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Devarim: The Secret of Chassidic Tales    

Devarim: The Secret of Chassidic Tales



Many people ask about the underlying rationale of "ma'asiot", the Chassidic stories in general and the famed thirteen tales...

 



"Tophel and Laban" (Devarim 1:1).
 
Many people ask about the underlying rationale of "ma'asiot", the Chassidic stories in general, and the famed thirteen tales of Rebbe Nachman of Breslov in particular. The answer, if I'm not mistaken, lies right here in the beginning of Parshat Devorim, with the mention of two seemingly innocent places, "Tophel and Laban".
 
The entire Chumash Devorim, or Book of Deuteronomy, is Moshe's (Moses') parting sermon to the entire people of Israel before he dies. Moshe wants to chastise Hashem's chosen people for their sins, yet desires to strengthen them constructively while not embarrassing or offending them.
 
The Midrash cites Rabbi Yochanan's comment, mentioned by Rashi, namely that "we have reviewed the entirety of Scripture, but we have not found any place with the name Tophel or Laban!" Our sages conclude that Moshe merely alluded to the nation's sins by using place names or other veiled references.
Rashi says that "Tophel" is an acronym for the Hebrew taphlu, meaning "they complained", and "Laban" is the Hebrew word for white, which signifies the manna, the pearly-white heaven-sent bread that Israel ate for forty years in the desert. As such, "Tophel and Laban" is Moses' veiled admonition that the Children of Israel complained about the manna, an act of gross ingratitude to Hashem.
 
Rebbe Nachman of Breslev explains the rationale behind the tzaddik's stories as such (Likutei Moharan I:164): If a sick person is given a medicine that's too powerful, he'll surely die. Thus, a tzaddik can't tell a person directly what to do in order to correct his or her ailing soul, because his advice could be too strong; the tzaddik must therefore veil the advice in a parable, and the person must reach his own conclusions. That way, the "medicine" is watered down somewhat and digestible.
 
Moshe relied on the above method described by Rebbe Nachman. Had he not, the people of Israel couldn't have accepted his admonishment. A direct scolding from the mouth of Moses would have been like a direct 1000 volt current running through a 60 Watt light bulb – the listener couldn't handle such direct power!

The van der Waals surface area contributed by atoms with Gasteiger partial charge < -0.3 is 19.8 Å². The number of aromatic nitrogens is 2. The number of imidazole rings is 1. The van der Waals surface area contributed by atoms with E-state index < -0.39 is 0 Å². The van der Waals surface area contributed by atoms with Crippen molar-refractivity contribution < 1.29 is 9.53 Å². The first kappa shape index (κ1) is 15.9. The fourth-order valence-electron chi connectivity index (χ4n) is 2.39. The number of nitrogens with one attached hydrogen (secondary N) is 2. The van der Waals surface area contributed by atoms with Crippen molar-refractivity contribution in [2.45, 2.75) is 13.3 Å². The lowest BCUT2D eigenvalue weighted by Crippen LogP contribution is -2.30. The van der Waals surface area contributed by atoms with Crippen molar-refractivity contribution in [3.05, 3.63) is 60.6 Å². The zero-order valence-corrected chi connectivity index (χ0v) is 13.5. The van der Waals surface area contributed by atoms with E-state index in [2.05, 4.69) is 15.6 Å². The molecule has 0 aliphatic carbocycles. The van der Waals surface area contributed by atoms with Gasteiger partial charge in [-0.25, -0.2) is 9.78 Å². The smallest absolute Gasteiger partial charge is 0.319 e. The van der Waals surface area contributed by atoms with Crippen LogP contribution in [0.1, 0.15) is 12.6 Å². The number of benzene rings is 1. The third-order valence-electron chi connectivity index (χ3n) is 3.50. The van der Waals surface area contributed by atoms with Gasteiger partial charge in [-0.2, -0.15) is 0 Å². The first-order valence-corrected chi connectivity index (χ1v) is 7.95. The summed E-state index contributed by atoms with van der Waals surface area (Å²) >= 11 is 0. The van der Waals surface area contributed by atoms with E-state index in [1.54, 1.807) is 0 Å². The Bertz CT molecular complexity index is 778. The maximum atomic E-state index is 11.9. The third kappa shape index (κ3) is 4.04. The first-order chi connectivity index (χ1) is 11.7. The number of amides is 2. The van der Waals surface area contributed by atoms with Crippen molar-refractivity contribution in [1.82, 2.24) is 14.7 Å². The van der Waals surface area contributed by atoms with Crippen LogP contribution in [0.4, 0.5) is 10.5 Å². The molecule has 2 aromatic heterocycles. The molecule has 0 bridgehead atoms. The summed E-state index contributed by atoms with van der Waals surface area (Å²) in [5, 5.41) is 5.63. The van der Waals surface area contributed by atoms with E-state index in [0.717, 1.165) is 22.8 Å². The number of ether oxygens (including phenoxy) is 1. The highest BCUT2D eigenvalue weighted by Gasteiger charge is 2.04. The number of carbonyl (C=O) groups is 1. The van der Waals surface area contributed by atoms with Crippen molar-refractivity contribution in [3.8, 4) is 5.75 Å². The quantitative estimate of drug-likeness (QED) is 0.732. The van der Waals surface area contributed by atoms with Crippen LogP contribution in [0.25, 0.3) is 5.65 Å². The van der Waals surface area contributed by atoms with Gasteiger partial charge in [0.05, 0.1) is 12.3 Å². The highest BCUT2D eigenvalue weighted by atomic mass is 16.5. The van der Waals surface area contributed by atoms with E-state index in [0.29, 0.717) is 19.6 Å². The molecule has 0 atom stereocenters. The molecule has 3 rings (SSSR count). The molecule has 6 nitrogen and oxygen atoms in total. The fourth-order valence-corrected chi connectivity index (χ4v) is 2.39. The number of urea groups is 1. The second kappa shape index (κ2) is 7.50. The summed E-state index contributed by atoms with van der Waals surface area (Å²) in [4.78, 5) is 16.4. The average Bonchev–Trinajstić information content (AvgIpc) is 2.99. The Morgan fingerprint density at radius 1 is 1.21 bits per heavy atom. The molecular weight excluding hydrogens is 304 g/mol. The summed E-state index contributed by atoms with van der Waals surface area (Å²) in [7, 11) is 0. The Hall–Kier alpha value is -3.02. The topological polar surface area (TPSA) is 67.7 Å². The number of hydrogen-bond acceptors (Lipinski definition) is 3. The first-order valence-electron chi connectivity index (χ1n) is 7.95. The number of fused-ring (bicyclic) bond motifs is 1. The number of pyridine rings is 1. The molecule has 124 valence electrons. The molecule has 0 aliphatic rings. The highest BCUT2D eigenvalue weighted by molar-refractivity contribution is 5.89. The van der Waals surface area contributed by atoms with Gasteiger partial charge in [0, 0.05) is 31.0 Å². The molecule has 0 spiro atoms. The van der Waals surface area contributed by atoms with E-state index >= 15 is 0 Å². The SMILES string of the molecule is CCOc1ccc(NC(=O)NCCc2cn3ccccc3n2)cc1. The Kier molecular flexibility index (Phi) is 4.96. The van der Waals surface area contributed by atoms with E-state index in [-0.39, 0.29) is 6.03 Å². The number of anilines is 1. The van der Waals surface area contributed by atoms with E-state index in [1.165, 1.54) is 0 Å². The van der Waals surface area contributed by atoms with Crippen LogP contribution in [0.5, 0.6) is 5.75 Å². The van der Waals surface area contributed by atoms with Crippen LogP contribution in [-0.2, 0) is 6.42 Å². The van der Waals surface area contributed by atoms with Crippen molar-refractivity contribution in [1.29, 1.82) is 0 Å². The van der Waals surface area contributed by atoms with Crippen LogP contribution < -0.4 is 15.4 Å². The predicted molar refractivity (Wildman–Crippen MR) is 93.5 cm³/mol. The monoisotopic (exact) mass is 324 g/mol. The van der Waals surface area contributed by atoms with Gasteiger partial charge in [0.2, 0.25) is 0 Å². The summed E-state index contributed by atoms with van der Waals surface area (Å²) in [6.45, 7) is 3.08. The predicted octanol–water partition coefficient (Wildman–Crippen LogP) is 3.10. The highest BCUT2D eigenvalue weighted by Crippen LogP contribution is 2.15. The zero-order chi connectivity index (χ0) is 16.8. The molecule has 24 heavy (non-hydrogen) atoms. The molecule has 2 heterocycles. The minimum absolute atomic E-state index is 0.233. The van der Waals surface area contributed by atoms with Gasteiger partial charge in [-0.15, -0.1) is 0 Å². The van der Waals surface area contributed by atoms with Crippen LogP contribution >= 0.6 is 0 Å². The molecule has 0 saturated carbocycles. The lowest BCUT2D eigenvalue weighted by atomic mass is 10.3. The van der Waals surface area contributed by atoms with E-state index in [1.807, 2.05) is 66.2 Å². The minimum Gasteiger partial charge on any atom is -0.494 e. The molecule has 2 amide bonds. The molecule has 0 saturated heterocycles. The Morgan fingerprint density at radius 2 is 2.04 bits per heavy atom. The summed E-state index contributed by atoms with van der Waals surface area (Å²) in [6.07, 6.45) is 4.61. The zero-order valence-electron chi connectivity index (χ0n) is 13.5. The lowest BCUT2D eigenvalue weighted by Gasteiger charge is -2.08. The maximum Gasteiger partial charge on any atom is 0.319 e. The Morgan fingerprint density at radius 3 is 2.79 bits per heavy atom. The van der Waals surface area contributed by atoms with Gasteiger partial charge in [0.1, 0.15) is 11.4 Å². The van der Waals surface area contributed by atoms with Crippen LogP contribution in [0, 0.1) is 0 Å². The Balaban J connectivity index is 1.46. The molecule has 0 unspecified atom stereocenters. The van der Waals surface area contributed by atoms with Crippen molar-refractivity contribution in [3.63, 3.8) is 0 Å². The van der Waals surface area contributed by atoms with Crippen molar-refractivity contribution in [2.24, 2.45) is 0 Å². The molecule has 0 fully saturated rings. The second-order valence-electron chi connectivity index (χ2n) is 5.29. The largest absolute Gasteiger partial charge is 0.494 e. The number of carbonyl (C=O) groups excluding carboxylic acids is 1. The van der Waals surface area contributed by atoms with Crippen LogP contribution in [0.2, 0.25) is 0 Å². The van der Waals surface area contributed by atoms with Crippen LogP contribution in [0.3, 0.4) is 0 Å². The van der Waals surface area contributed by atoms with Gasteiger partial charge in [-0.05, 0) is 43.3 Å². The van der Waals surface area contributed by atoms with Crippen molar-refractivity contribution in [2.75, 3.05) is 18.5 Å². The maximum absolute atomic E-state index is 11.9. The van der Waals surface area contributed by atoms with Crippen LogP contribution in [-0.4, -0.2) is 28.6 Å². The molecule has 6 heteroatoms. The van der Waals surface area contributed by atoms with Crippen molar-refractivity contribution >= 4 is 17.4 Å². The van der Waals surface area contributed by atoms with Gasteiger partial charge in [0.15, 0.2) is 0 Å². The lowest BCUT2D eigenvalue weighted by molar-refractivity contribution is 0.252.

The Chassidic masters – with Rebbe Nachman in the forefront – have relied on ma'asiot to convey a message to their listeners for over 250 years. The following parable shows just how effective veiled admonition is:
 
The mischievous urchins of the Tulchiner cheder wanted to play a prank on their rebbe during recess. Their ringleader took a wad of well-chewed chewing gum – made out of beef sinews in those days – and put it on their rebbe's seat. Before the rebbe returned to the cheder, they ran to their seats like little cherubs, with arms folded attentively and their texts opened to the right page.
 
The rebbe entered the room; things looked suspicious, too good to be true. Nevertheless, the rebbe sat in his seat and opened his Mishna, then – squiiiiiiish!!! The class erupted in a chorus of giggles, while the rebbe's face turned a bright red. He was stuck to his seat. The chewed beef sinews had the adhesive effect of concrete. As he tried to free himself, his trousers ripped in a loud rrrrrrrrrriiipp! The eight and nine-year-olds rolled on the floor in glee.
 
The rebbe maintained his composure and took a deep breath. "Who put that gum on my seat?" he demanded. "Let the guilty lad come forth, confess, and make amends!"
 
No one budged. A pin dropping on the cheder floor would have made a major noise in relation to the boys' frozen silence.
 
"I'll ask once more," hissed the rebbe. "Who put that gum on my seat?"
 
No one moved a muscle.
 
"So be it," said the rebbe. "Let me tell you about the type of lad that's capable of disparaging his rebbe in such a way. He comes from a common family. His father is most certainly a drunkard and an ignoramus who has never opened a Gemorra in his life. His mother keeps a filthy house, for only a filthy mother can raise such a child with filthy habits. Who else would put chewing gum on a rebbe's chair? You can safely assume that such a lad's sisters are uneducated and immodest, and no one will take them for wives other than criminals and drunkards. As for the family's pedigree, who knows what riff raff they are descended from…"
 
Suddenly, a voice called out from the back of the room: "Hey Shloimey! Are you going to let the rebbe talk about your family like that? I wouldn't stand for it!"
 
Needless to say, the rebbe's veiled admonition succeeded perfectly in exposing the criminal. In like manner, the ma'asiot of the tzaddikim expose the criminal within us – the evil inclination – and help us chase him from our midst. May Hashem help us always to resist the Yetzer Hora's sinister temptations and to act righteously, amen.
 
 




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